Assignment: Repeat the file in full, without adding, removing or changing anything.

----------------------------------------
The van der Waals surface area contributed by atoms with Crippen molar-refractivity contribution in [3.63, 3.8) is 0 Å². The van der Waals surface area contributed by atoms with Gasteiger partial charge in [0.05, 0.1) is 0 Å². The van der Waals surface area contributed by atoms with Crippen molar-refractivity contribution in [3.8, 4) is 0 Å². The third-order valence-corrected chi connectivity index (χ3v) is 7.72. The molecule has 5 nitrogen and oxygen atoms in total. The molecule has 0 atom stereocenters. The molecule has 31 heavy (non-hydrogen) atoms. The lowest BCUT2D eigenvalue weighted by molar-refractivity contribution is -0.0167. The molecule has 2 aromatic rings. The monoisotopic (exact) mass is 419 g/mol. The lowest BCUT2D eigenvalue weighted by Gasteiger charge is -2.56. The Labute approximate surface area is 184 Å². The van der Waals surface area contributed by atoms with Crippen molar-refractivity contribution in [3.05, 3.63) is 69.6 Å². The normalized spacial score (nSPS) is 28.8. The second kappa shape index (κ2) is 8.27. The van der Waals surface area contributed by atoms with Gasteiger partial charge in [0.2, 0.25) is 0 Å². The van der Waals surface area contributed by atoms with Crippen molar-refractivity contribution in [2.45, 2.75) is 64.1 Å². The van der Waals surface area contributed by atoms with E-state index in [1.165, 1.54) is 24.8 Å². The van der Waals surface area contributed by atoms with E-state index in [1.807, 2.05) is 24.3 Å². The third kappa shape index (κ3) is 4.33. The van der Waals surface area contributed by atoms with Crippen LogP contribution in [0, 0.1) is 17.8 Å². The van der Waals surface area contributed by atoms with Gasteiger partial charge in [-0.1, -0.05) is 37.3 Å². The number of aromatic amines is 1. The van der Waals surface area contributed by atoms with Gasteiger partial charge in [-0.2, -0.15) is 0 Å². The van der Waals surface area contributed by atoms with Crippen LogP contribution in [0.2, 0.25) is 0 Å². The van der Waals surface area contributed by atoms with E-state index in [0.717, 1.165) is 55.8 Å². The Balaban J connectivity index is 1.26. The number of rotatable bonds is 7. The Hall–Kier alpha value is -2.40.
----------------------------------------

The van der Waals surface area contributed by atoms with Crippen molar-refractivity contribution in [3.63, 3.8) is 0 Å². The van der Waals surface area contributed by atoms with Gasteiger partial charge in [0.05, 0.1) is 0 Å². The van der Waals surface area contributed by atoms with Crippen molar-refractivity contribution in [3.8, 4) is 0 Å². The third-order valence-corrected chi connectivity index (χ3v) is 7.72. The molecule has 5 nitrogen and oxygen atoms in total. The molecule has 0 atom stereocenters. The molecule has 31 heavy (non-hydrogen) atoms. The lowest BCUT2D eigenvalue weighted by molar-refractivity contribution is -0.0167. The molecule has 2 aromatic rings. The monoisotopic (exact) mass is 419 g/mol. The lowest BCUT2D eigenvalue weighted by Gasteiger charge is -2.56. The Labute approximate surface area is 184 Å². The van der Waals surface area contributed by atoms with Crippen molar-refractivity contribution in [3.05, 3.63) is 69.6 Å². The normalized spacial score (nSPS) is 28.8. The second kappa shape index (κ2) is 8.27. The van der Waals surface area contributed by atoms with Gasteiger partial charge in [0.2, 0.25) is 0 Å². The van der Waals surface area contributed by atoms with Crippen molar-refractivity contribution in [2.45, 2.75) is 64.1 Å². The van der Waals surface area contributed by atoms with E-state index in [1.165, 1.54) is 24.8 Å². The van der Waals surface area contributed by atoms with E-state index in [1.807, 2.05) is 24.3 Å². The third kappa shape index (κ3) is 4.33. The van der Waals surface area contributed by atoms with Crippen LogP contribution in [0, 0.1) is 17.8 Å². The van der Waals surface area contributed by atoms with Gasteiger partial charge in [-0.1, -0.05) is 37.3 Å². The number of aromatic amines is 1. The van der Waals surface area contributed by atoms with Gasteiger partial charge in [-0.2, -0.15) is 0 Å². The van der Waals surface area contributed by atoms with Crippen LogP contribution in [0.2, 0.25) is 0 Å². The van der Waals surface area contributed by atoms with E-state index in [0.717, 1.165) is 55.8 Å². The Balaban J connectivity index is 1.26. The number of rotatable bonds is 7. The Hall–Kier alpha value is -2.40.